After some record air pollution levels this winter over the Phoenix metropolitan area, health officials are worried that ozone problems could be next.
"It may be that we simply go from one high-pollution season to another," said Steve Owens, director of the Arizona Department of Environmental Quality.
A stubborn air inversion helped trap particles of smoke and dust over the Phoenix metro area since fall and the area violated federal standards for coarse-particulate pollution 47 times on 29 days since early October.
Violations occurred on just 19 days during the previous five years combined.
But the onset of warmer temperatures now is loosening the inversion, allowing the particulates to escape and dissipate, and the Phoenix area hasn't exceeded federal air standards since Feb. 17.
But officials say particulates and ozone are caused by different factors, a continuation of this winter's weather pattern doesn't bode well for summer air quality.
Owens said his office has been warned to expect hotter-than-usual conditions in the months ahead. High temperatures help grease the chemical reaction that forms ground-level ozone, a precursor to smog.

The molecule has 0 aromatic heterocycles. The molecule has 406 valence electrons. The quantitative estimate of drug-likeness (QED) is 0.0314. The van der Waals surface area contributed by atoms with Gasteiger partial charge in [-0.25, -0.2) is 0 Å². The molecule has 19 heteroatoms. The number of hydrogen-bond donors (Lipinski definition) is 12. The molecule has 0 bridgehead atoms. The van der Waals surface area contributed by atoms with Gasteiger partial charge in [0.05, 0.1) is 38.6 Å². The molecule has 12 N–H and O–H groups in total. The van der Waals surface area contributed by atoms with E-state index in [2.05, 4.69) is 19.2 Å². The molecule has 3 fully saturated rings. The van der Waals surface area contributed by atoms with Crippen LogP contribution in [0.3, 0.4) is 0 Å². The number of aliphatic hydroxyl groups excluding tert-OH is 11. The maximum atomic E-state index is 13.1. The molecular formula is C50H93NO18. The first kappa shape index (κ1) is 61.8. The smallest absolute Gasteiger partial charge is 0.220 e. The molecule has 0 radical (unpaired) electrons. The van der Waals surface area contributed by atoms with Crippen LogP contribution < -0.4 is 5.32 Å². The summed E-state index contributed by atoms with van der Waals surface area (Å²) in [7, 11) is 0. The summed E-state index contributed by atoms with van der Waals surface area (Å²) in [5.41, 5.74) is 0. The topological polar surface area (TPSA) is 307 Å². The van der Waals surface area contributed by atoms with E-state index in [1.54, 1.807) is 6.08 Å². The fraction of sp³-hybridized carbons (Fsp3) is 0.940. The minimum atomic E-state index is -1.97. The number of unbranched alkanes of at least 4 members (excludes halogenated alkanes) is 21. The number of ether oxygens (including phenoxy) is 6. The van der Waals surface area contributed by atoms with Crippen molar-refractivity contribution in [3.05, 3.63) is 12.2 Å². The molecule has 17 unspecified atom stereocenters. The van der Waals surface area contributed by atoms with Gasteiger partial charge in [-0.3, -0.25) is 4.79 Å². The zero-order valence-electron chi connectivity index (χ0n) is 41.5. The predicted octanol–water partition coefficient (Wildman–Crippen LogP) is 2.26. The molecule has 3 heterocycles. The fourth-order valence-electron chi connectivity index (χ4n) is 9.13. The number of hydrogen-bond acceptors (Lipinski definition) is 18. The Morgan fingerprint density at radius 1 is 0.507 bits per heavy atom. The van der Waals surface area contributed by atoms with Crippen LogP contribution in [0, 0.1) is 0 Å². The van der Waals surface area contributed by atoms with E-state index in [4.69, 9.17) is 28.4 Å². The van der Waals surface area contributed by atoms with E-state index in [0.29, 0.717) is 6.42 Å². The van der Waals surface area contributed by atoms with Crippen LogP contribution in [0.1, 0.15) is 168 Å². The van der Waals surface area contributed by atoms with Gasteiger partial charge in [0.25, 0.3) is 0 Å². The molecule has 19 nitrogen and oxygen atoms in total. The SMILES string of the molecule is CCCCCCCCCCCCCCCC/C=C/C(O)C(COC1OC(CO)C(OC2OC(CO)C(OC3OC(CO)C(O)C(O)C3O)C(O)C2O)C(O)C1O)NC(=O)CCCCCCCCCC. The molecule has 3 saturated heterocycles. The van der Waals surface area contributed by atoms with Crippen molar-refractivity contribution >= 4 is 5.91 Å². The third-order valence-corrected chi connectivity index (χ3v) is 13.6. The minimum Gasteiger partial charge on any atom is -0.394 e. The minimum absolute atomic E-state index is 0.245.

Continued drought and calm conditions would offer little to keep a stew of ozone from forming and settling over the Valley.
"The same conditions (from this winter) would certainly lend themselves to ozone problems," said Bob Pallarino, air-monitoring specialist for the U.S. Environmental Protection Agency. "We could certainly see a tough year."
Ozone exists naturally in the upper atmosphere, helping shield against the sun's harmful ultraviolet rays. But ozone that forms near the ground is an invisible, odorless irritant that causes stinging eyes, coughing and can aggravate respiratory disease.
Long-term exposure stiffens lung tissue in the same manner that repeated sunburn leads to leathery, wrinkled skin.
Ozone season typically begins in early April as temperatures climb, and peaks during the heat of summer in July and August.
Tailpipe emissions are the biggest culprit for ozone, which forms through a chemical reaction as nitrogen oxides and volatile organic compounds are released into the air.
The Phoenix metro area exceeded federal guidelines for ozone pollution on 13 days last summer.
"As the population grows ... we get a buildup of pollutants," said Bob Kard, director of Maricopa County's Air Quality Department. "It's going to be a constant battle to keep us from violating federal ozone standards."